Favourable climate conditions during autumn 2020 have improved prospects for the 2020–21 winter cropping season. Farm production is expected to be 7% higher in 2020–21 compared with the drought-affected production in 2019–20. Improved seasonal conditions encouraged farmers to increase the area planted to winter crops nationally by 23%, with increases of over 90% in New South Wales and Queensland.

These strong increases reflect the low base of crop area after several years of drought. Wheat is expected to make the largest contribution to increased crop production. Production of barley, canola and pulses are also expected to increase.

Gross value of production by sector, 2010–11 to 2020–21
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f ABARES forecast.
Sources: ABARES; ABS

Improved seasonal conditions and pasture growth to June 2020 have already reduced feed costs. A continuation of improved seasonal conditions into 2020–21 is expected to support herd and flock rebuilding and reduce livestock slaughter. Cattle and sheep slaughter are both forecast to fall significantly in 2020–21. In contrast, continued strong demand for lamb is expected to result in slaughter increasing by 4% in 2020–21.

Exports to fall despite grain production rebound

In 2020–21 the value of farm exports is forecast to fall by around $2.7 billion to $44.4 billion. A significant increase in crop export volumes will not be enough to offset a 12% fall in livestock exports, with lower prices for both categories. Slaughter numbers, and therefore exports, are forecast to fall sharply because graziers are looking to rebuild herds and flocks. Meat and live animal exports are forecast to fall by $3.5 billion in 2020–21.

In addition to animal restocking, Australia's domestic grain inventories are also forecast to rebuild. Over 4 million tonnes of the 2020–21 grain harvest (valued at over $1 billion) is expected to be retained to rebuild domestic stocks, accounting for almost half the fall in total export value. The composition of Australia's agricultural exports also differs from domestic production. The inclusion of value-added products, such as meat, dairy-based products and wine, can lead to differing performance between production and exports.

In 2019–20 the value of farm exports is expected to exceed $47 billion, 3% lower than in 2018–19. Exports of livestock and livestock products were valued at $26.6 billion in 2019–20, of which exports of meat and live animals contributed over $17 billion, a record high. Crop exports were valued at just over $20 billion, reflecting constrained production because of the drought.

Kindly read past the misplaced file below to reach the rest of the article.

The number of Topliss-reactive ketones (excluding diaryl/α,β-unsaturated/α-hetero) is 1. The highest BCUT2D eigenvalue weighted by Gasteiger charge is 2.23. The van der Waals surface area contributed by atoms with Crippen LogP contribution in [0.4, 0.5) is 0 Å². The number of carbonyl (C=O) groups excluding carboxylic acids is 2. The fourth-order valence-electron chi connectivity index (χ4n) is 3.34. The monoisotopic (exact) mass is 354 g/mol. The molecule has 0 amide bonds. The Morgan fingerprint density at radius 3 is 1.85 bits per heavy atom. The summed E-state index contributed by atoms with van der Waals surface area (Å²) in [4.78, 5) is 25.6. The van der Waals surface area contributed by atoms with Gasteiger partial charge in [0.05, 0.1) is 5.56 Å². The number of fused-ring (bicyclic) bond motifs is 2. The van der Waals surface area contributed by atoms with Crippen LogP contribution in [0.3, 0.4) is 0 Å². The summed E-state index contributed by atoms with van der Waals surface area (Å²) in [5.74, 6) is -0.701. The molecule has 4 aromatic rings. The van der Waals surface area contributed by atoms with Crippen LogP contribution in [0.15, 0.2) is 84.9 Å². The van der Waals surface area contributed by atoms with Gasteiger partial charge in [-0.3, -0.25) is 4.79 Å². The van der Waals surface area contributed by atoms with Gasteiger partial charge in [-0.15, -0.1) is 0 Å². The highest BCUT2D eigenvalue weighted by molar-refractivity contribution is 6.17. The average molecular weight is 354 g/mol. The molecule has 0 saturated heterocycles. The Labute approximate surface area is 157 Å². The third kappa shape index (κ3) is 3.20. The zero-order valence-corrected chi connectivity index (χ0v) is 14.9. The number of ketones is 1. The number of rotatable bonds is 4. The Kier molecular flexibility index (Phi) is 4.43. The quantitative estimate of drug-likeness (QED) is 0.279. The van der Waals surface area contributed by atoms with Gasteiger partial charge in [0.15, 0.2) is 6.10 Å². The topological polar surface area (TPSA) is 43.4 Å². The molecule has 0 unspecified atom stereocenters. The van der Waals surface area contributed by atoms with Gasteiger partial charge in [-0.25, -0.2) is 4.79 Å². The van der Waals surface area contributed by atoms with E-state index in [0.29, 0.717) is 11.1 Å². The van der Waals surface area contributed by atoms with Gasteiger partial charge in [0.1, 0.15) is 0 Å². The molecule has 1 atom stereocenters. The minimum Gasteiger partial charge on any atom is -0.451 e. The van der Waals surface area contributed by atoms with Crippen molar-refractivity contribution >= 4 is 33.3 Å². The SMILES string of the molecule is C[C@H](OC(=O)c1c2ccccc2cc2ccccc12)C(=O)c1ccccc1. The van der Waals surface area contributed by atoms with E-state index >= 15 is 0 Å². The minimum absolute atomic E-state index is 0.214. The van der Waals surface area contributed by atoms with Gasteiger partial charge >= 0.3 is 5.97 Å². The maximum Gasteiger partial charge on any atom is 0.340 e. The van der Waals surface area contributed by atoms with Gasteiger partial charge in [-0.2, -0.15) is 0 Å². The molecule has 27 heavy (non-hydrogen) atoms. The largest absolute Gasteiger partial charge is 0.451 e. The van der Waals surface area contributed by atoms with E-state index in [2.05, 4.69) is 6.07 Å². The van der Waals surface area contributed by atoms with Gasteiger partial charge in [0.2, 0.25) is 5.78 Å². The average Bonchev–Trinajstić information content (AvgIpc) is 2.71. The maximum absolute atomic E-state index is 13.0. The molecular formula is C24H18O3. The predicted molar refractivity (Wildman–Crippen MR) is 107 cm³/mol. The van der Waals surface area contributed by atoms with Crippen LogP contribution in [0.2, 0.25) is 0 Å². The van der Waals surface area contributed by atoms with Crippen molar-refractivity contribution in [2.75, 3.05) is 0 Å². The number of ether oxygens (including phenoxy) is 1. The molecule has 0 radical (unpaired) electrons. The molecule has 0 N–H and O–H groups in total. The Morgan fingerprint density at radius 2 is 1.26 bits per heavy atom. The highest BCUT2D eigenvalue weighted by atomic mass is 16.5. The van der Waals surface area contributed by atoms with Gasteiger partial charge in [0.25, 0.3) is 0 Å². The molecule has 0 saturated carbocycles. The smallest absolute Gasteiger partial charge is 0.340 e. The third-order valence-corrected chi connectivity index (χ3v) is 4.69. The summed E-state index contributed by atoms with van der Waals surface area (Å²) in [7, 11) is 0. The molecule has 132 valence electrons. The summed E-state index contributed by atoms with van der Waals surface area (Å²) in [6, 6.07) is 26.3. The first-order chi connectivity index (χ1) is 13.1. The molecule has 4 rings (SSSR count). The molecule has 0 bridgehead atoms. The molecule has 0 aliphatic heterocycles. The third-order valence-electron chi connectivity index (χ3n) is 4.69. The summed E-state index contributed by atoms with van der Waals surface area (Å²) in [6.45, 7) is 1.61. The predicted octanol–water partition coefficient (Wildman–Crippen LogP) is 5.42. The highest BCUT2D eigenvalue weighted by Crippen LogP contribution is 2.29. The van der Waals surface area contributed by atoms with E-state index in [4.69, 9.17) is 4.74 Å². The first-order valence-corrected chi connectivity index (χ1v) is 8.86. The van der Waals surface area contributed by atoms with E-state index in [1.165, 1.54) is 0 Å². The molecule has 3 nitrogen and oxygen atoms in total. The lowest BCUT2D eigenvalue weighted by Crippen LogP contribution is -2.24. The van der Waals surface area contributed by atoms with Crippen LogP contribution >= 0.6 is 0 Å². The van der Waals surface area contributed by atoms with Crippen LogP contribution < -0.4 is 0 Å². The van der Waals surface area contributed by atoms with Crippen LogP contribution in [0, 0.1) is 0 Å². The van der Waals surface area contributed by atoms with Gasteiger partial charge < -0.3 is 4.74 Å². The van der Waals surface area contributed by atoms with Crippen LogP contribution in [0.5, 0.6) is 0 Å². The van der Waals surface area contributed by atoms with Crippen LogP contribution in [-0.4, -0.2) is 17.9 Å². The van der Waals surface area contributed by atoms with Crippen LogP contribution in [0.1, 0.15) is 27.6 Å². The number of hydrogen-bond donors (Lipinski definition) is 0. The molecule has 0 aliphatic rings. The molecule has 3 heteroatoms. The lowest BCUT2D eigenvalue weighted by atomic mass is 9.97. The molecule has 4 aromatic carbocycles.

Value of agricultural exports by sector, 2010–11 to 2020–21
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f ABARES forecast.
Sources: ABARES; ABS

Agricultural supply chains adapt to COVID-19

With some significant exceptions, rapid and comprehensive action has meant that COVID-19 has not had a severe impact on most of Australia's agricultural industries. This has limited the amount of adaptation required.

The first impact of COVID-19 on Australia's agricultural value chains was from panic buying. As expected, panic buying at the start of the pandemic proved to be a short-term shift in the timing of purchasing. Retail purchasing has since fallen below seasonal norms as household stockpiles have been consumed.

The next most significant impact of COVID-19 on agricultural value chains came from the measures introduced to slow the spread of the disease. Specialist horticultural, wine and other businesses tailoring production toward restaurants and the food services industries have been significantly impacted. The lockdowns shifted consumption from higher value products sold in restaurants and food services toward lower-value staples consumed at home. Industries like horticulture and wine are also labour intensive, and so have been most affected by the additional costs of introducing social distancing. In broadacre agriculture, the wool industry has also been affected by social distancing for shearers, while the meat processing and live animal export industries have been affected by a small number of abattoir and shipping outbreaks.

Demand for Australian exports of food staples has remained steady. The demand for food staples is likely to be less affected by COVID-19 related falls in incomes (see the Economic overview).

Higher value exports have been impacted. Lockdowns in Australia's export markets have shifted consumption from products destined for restaurants and the food services industries to products purchased in supermarkets and consumed at home. Seafood has been the most affected industry, along with wine, horticulture, and some higher value livestock and dairy products. The Australian Government has responded with financial assistance to facilitate airfreight to alternative markets.